Category Archives: Testing

NYC DOE Phones Homeschoolers About High School Applications

Elsa Haas, PAHSI’s director, has written this account of a phone call she received yesterday (December 27, 2013) from the NYC DOE (New York City Department of Education) about the HSAP (High School Application Process):

The phone rang. The caller I.D. read “Unknown”, but I answered anyway. A woman said that this was the NYC DOE calling. She asked for me by name and Continue reading

PSAT Survey

We’d love it if you’d tell us about your experiences with the 2013 PSAT because we’re hoping to put up a blog post about it on www.pahsi.net (maybe soon, maybe after the scores come out in December). We welcome info from both homeschoolers and others. Below is an informal and unscientific survey meant to Continue reading

PSAT Cursive Crisis

Anyone taking the PSAT in 2013 is supposed to write out a certain sentence in cursive (sometimes known as “script”) – or at any rate not in “print” (we suspect an “italic” or hybrid style might do).

Homeschoolers in particular (who aren’t privy to morning announcements over the P.A.) might benefit from a heads-up, the reason why, the exact wording of the sentence, and some tips on creating “handwriting” in a hurry (just scroll Continue reading

Homeschool Grade Level – It’s Mostly Your Choice

It continues to be the conventional wisdom in homeschooling circles in New York State that if a parent who is just starting homeschooling wants to, for example, “hold a child back” one grade level (in terms of the local public school age cutoffs of the moment), s/he should just go ahead without thinking twice about it – “because you can always skip him/her ahead later, if you want to.”

It’s true that under the New York State Regulations on Home Instruction, grade level is mostly the parent’s choice. One exception that Continue reading

That Letter on Teens Aging Out

Please scroll down far enough in this blog post (which is about New York City) to be able to consider certain points without dismissing them out of hand simply because of what you may have read recently online, or heard through the grapevine.

To encourage you to keep reading, we’ll say right now that three points related to “aging out” of compulsory schooling (which in NYC happens at the end of the “school year” in which the teen turns 17) have been battling it out for the top spot in this blog post.

These three Continue reading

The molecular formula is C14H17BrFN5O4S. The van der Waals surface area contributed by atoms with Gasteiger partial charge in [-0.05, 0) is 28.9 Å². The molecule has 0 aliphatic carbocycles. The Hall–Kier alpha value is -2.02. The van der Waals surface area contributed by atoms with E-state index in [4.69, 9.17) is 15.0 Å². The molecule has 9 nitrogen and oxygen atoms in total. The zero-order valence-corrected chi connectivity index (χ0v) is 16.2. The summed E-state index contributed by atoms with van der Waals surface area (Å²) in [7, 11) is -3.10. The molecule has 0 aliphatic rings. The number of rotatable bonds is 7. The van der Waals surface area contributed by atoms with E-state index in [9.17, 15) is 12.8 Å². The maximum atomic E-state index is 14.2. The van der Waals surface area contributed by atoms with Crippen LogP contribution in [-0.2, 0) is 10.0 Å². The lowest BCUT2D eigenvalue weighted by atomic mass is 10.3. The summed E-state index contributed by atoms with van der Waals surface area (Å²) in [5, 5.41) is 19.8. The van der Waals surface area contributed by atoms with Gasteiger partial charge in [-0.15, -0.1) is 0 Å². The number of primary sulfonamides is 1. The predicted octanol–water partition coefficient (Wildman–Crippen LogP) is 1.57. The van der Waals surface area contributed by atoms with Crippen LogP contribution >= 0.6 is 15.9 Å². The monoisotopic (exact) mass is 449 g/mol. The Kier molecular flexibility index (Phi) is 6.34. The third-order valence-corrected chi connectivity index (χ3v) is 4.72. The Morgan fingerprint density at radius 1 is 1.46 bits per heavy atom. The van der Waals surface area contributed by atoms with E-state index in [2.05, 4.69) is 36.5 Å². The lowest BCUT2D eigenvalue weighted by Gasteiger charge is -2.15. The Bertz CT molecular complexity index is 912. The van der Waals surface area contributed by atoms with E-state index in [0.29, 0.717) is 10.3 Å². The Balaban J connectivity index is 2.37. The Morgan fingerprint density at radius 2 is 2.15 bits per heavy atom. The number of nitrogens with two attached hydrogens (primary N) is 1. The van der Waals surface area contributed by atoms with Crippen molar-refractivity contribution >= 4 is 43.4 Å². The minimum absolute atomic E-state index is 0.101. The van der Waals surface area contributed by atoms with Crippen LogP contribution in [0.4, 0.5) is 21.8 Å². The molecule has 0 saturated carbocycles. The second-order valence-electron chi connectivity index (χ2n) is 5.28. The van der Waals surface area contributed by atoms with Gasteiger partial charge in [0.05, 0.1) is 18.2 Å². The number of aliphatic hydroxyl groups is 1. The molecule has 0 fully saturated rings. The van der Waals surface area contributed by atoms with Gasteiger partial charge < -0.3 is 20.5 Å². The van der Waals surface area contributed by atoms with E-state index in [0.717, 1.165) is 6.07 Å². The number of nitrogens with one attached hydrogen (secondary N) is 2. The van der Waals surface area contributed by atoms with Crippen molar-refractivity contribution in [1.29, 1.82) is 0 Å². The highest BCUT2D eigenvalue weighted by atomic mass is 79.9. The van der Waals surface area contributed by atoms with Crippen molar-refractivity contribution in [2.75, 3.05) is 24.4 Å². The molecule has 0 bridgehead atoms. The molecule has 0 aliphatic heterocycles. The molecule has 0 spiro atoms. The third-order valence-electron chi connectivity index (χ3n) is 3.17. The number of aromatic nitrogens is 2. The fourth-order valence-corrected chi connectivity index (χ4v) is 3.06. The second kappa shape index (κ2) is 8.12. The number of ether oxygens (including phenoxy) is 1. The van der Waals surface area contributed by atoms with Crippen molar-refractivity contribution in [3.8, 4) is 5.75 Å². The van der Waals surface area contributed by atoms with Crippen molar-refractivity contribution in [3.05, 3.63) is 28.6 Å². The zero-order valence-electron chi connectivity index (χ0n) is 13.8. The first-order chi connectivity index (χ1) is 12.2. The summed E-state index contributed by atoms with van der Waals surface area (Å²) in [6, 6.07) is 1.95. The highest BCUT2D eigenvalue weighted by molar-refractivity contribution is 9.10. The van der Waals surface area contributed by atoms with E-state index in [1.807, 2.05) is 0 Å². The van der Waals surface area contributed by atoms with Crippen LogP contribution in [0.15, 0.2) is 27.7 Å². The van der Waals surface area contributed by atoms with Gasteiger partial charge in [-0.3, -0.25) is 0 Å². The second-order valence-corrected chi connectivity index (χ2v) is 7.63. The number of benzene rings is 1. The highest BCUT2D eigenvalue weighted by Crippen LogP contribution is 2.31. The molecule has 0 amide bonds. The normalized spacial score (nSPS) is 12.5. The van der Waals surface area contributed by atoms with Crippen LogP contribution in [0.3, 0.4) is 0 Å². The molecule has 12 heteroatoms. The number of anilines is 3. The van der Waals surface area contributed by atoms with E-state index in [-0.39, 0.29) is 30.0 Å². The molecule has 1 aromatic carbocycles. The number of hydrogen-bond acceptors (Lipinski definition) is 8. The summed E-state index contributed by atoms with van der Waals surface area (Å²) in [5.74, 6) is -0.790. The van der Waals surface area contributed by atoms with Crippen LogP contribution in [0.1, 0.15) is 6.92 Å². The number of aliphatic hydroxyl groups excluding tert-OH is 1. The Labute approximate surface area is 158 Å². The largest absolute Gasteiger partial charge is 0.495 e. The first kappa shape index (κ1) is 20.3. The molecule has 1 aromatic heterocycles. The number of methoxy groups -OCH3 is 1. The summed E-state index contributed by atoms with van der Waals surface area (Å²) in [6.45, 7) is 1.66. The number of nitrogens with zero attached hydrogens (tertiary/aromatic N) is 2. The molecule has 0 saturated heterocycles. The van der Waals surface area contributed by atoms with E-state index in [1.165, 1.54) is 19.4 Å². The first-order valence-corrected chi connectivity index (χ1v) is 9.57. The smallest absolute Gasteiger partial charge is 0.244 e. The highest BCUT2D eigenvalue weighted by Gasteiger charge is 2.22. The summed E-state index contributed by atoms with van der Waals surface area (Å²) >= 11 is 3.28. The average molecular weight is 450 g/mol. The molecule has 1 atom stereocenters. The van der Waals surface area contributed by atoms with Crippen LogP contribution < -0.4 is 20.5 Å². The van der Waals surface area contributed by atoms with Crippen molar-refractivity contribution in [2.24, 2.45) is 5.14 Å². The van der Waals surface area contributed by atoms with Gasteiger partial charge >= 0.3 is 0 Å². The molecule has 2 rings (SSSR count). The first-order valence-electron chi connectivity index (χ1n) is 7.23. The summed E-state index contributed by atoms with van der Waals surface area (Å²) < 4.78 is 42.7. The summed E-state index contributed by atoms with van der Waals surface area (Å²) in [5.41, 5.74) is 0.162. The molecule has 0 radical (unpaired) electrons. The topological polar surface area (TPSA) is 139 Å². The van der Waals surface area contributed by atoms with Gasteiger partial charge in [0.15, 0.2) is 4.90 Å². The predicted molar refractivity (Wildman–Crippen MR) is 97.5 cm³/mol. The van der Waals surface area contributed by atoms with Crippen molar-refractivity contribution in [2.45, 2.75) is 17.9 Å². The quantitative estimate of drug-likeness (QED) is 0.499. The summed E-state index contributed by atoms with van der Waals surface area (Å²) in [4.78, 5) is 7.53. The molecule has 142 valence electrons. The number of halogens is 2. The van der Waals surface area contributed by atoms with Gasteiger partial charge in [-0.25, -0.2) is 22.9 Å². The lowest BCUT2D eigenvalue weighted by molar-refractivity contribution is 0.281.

A Guide to the NYS Homeschool Regulations, Now Online

We’ve just uploaded a guide to the NYS homeschooling regulations, based on years of collective experience in encouraging and sometimes pressuring school districts (including the New York City “megadistrict”) to understand and follow them.

This document was originally written by Elsa Haas, director of PAHSI, for an international conference in Spain in 2011. But since it’s proven useful for NYS homeschoolers as well, we’ve now updated it to make it available on the Internet for the first time.

The Outline of Contents near the beginning of the document will tell you which numbered point to scroll down to for specific information (and a few anecdotes) on many, many aspects of the “Regs”: IHIPs, quarterly reports, testing, narrative assessments, peer group review panels, deadlines, prior records, grade level, correcting computer records, special needs, appeals – practically the whole shebang!

The current title is “How the Homeschool Regulations Really Work: Practical Nuances of the New York State Regulations on Home Instruction.”

Just click on the tab that says “NYS Regulations” at the top of this page. And please write to us at comments@pahsi.net to let us know what you think.

New Testing Options for Homeschoolers: Part 2 (of 3)

Part 1 of this blog post described the problem: admissions people sometimes view homeschooled kids’ test scores skeptically. Part 2 shows how the director of the New York City Central Office of Homeschooling replied to a parent’s email about this.

The director initially replied:

[…] If you intend to apply to the school, we’ll contact the representative and explain the portfolio process. […]

The parent then asked Continue reading